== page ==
Apple engineer to give behind the scenes look at iOS 10 security

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Apple will only collect iOS 10 data if you opt-in.
iOS 10's security secrets will be revealed at Black Hat Conference.
Photo: Apple

In an unprecedented talk, Apple plans to give the world an in-depth look at the security features on iOS 10 at the Black Hat USA 2016 conference where hundreds of the top computer security professionals from around the world will gather.

The keynote will be given by Apple Engineer Ivan Krstic who will give technical details about three iOS security mechanisms, including the new Auto Unlock feature that is brand new in iOS 10.

Snowden’s iPhone case tells you when you’re being spied on

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Edward Snowden is building his own iPhone case.
Photo: PubPub

When you think of Edward Snowden the first phrase your mind goes to probably isn’t “quality iPhone case manufacturer.” Nonetheless, the famed NSA whistleblower today announced that he has presented just such a smartphone accessory at an event at MIT’s Media Lab.

Anyone want to venture a guess as to the case’s unique selling point?

Pokémon Go update fixes Google security issues

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Pokemon GO
It's now safe to catch 'em all.
Photo: Niantic Labs

Catching Pokémon on your iPhone just got a lot safer thanks to the first-ever update to Pokémon Go.

Developer Niantic Labs pushed out a fix today that resolves the security issue that gave Pokémon Go full access to some players’ Google accounts without their knowledge, or providing a way to revoke access without losing progress in the game.

Pokémon Go catches all your Google data (here’s how to stop it)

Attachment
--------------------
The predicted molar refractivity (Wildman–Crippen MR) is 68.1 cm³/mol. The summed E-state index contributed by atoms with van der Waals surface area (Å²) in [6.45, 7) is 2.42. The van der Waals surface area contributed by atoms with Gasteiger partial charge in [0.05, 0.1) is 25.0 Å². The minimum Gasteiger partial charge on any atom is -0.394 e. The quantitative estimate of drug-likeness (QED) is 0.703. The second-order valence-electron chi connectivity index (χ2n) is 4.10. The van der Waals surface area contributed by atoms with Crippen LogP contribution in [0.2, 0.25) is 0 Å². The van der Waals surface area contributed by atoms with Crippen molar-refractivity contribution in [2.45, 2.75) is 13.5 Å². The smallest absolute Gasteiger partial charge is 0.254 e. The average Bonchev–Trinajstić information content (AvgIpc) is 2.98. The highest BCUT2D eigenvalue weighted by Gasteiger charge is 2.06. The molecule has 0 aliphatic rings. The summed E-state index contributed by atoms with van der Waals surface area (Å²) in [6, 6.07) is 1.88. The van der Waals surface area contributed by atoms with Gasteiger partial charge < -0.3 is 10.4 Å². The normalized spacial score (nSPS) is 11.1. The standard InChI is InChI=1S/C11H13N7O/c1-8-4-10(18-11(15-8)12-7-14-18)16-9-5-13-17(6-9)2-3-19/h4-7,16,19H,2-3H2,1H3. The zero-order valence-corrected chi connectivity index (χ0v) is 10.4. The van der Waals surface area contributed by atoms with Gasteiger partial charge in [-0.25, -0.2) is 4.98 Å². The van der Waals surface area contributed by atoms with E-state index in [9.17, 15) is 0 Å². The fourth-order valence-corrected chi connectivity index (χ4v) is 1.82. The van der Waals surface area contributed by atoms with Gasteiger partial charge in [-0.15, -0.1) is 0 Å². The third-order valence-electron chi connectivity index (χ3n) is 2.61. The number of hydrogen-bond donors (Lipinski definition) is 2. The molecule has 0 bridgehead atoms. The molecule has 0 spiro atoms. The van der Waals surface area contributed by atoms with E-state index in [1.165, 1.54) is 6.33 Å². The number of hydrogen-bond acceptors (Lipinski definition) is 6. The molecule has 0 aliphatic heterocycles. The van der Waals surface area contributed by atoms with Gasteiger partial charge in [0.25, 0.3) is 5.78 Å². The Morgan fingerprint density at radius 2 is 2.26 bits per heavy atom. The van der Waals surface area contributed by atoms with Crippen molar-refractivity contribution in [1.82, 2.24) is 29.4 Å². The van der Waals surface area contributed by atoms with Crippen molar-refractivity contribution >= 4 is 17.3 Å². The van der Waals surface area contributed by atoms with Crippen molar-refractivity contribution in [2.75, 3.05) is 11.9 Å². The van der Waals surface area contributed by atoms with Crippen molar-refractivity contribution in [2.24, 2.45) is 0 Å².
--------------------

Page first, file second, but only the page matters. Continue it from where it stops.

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Pokémon Go comes with monstrous security risks.
Pokémon Go comes with monstrous security risks.
Photo: The Pokemon Company

Pokémon hunters that have been running around the city trying to catch ’em all are putting themselves in danger and it has nothing to do with battling a level 50 Charizard.

By signing up to play Pokémon Go through Google, many iOS users have unknowingly exposed all of their emails, chats, calendars, documents and more to the game’s developer and third-parties.

Dangerous new Mac malware fully compromises OS X

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Bitdefender
Bitdefender found a new backdoor into OS X.
Photo: Ste Smith/Cult of Mac

Apple’s Mac systems have been exposed to a dangerous new piece of malware that allows attackers to take full control of OS X.

The new malware, dubbed Backdoor.MAC.Eleanor by security researchers, provides attackers with a backdoor into OS X systems by embedding a script into a fake file converter application that’s found on many reputable sites that sell Mac apps.

Apple winning as lawmakers give up on forced backdoors

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iPhone SE
The FBI won't get its backdoor anytime soon.
Photo: Ste Smith/Cult of Mac

U.S. lawmakers are said to be giving up on their push for new encryption laws that would require companies like Apple to create software backdoors that allow the government to access our devices.

It’s thought the lack of White House support and Apple’s high-profile battle with the Justice Department, which was unable to force the company into providing an iPhone unlock, are some of the reasons why supporters are losing hope.

iOS 9 security update means more passcode unlocks

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There has to be a safer solution.
It's not just in your head.
Photo: Jim Merithew/Cult of Mac

If you’ve found yourself entering your passcode more frequently since you updated to iOS 9 — even though you have Touch ID enabled — it’s thanks to Apple’s latest security measures.

In an update to its Security Guide, published this month, the company confirms that iOS 9 will make you enter your passcode if you haven’t used your iPhone or iPad in at least eight hours.

Apple products subject to secretive Chinese security reviews

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china-defends-its-new-anti-encryption-law-image-cultofandroidcomwp-contentuploads201512Screen-Shot-2015-12-23-at-164347-png
The Chinese government is snooping on Apple devices.
Photo: Apple

Chinese authorities are scrutinizing Apple devices before allowing them to be sold in the country, claims a new report.

The reviews involve Chinese officials requiring executives of foreign tech companies to answer questions in person, with the concern being that companies like Apple may be forced to trade trade secrets for market access.